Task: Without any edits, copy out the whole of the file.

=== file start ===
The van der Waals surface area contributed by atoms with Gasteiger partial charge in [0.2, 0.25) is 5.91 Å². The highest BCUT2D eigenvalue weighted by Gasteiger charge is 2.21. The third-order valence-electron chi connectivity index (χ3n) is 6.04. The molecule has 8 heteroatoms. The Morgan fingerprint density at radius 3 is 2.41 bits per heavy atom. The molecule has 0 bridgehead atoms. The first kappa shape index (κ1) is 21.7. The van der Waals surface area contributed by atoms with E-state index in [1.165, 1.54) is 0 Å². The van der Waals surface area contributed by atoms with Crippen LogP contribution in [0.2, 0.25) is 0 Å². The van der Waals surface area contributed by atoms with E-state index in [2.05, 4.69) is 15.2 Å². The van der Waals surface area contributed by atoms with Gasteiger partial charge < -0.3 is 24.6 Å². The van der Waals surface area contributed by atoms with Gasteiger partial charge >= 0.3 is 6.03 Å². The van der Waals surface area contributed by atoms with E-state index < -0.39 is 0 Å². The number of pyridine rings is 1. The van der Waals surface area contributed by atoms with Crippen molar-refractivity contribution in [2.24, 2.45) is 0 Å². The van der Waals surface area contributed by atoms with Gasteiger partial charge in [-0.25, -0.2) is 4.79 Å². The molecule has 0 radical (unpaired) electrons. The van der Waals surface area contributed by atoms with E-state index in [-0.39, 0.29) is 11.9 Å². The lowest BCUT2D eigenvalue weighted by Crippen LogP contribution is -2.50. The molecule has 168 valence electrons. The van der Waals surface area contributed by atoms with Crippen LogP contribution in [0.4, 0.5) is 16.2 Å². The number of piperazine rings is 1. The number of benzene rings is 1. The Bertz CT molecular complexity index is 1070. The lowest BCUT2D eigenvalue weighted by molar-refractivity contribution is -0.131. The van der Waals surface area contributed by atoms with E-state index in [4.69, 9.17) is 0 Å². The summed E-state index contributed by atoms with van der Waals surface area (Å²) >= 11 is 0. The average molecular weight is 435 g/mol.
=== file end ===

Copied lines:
The van der Waals surface area contributed by atoms with Gasteiger partial charge in [0.2, 0.25) is 5.91 Å². The highest BCUT2D eigenvalue weighted by Gasteiger charge is 2.21. The third-order valence-electron chi connectivity index (χ3n) is 6.04. The molecule has 8 heteroatoms. The Morgan fingerprint density at radius 3 is 2.41 bits per heavy atom. The molecule has 0 bridgehead atoms. The first kappa shape index (κ1) is 21.7. The van der Waals surface area contributed by atoms with E-state index in [1.165, 1.54) is 0 Å². The van der Waals surface area contributed by atoms with Crippen LogP contribution in [0.2, 0.25) is 0 Å². The van der Waals surface area contributed by atoms with E-state index in [2.05, 4.69) is 15.2 Å². The van der Waals surface area contributed by atoms with Gasteiger partial charge < -0.3 is 24.6 Å². The van der Waals surface area contributed by atoms with Gasteiger partial charge >= 0.3 is 6.03 Å². The van der Waals surface area contributed by atoms with E-state index < -0.39 is 0 Å². The number of pyridine rings is 1. The van der Waals surface area contributed by atoms with Crippen molar-refractivity contribution in [2.24, 2.45) is 0 Å². The van der Waals surface area contributed by atoms with Gasteiger partial charge in [-0.25, -0.2) is 4.79 Å². The molecule has 0 radical (unpaired) electrons. The van der Waals surface area contributed by atoms with E-state index in [-0.39, 0.29) is 11.9 Å². The lowest BCUT2D eigenvalue weighted by Crippen LogP contribution is -2.50. The molecule has 168 valence electrons. The van der Waals surface area contributed by atoms with Crippen LogP contribution in [0.4, 0.5) is 16.2 Å². The number of piperazine rings is 1. The number of benzene rings is 1. The Bertz CT molecular complexity index is 1070. The lowest BCUT2D eigenvalue weighted by molar-refractivity contribution is -0.131. The van der Waals surface area contributed by atoms with E-state index in [4.69, 9.17) is 0 Å². The summed E-state index contributed by atoms with van der Waals surface area (Å²) >= 11 is 0. The average molecular weight is 435 g/mol.